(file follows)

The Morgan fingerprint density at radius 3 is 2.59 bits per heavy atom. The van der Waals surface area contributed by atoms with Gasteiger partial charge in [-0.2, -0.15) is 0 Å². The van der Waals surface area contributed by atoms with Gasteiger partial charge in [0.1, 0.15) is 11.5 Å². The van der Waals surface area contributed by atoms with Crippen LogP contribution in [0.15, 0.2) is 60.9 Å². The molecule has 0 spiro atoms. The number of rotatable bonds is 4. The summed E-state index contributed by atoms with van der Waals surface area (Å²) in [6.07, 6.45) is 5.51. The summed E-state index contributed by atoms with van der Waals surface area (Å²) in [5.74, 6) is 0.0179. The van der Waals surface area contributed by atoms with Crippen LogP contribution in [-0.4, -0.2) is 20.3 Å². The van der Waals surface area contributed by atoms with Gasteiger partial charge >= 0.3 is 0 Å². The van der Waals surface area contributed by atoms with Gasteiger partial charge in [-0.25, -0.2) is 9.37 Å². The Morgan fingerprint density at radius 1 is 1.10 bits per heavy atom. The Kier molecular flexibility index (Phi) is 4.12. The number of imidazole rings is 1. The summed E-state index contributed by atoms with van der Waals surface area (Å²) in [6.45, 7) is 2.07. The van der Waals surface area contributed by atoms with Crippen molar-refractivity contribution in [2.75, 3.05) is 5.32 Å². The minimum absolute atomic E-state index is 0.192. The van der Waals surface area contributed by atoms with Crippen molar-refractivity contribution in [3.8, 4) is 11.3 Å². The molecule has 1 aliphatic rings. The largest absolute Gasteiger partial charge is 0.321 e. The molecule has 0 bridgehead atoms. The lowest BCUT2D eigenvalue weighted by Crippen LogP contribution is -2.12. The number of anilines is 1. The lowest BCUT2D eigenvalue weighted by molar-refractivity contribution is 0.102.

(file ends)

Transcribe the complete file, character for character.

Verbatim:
The Morgan fingerprint density at radius 3 is 2.59 bits per heavy atom. The van der Waals surface area contributed by atoms with Gasteiger partial charge in [-0.2, -0.15) is 0 Å². The van der Waals surface area contributed by atoms with Gasteiger partial charge in [0.1, 0.15) is 11.5 Å². The van der Waals surface area contributed by atoms with Crippen LogP contribution in [0.15, 0.2) is 60.9 Å². The molecule has 0 spiro atoms. The number of rotatable bonds is 4. The summed E-state index contributed by atoms with van der Waals surface area (Å²) in [6.07, 6.45) is 5.51. The summed E-state index contributed by atoms with van der Waals surface area (Å²) in [5.74, 6) is 0.0179. The van der Waals surface area contributed by atoms with Crippen LogP contribution in [-0.4, -0.2) is 20.3 Å². The van der Waals surface area contributed by atoms with Gasteiger partial charge >= 0.3 is 0 Å². The van der Waals surface area contributed by atoms with Gasteiger partial charge in [-0.25, -0.2) is 9.37 Å². The Morgan fingerprint density at radius 1 is 1.10 bits per heavy atom. The Kier molecular flexibility index (Phi) is 4.12. The number of imidazole rings is 1. The summed E-state index contributed by atoms with van der Waals surface area (Å²) in [6.45, 7) is 2.07. The van der Waals surface area contributed by atoms with Crippen molar-refractivity contribution in [2.75, 3.05) is 5.32 Å². The minimum absolute atomic E-state index is 0.192. The van der Waals surface area contributed by atoms with Crippen molar-refractivity contribution in [3.8, 4) is 11.3 Å². The molecule has 1 aliphatic rings. The largest absolute Gasteiger partial charge is 0.321 e. The molecule has 0 bridgehead atoms. The lowest BCUT2D eigenvalue weighted by Crippen LogP contribution is -2.12. The number of anilines is 1. The lowest BCUT2D eigenvalue weighted by molar-refractivity contribution is 0.102.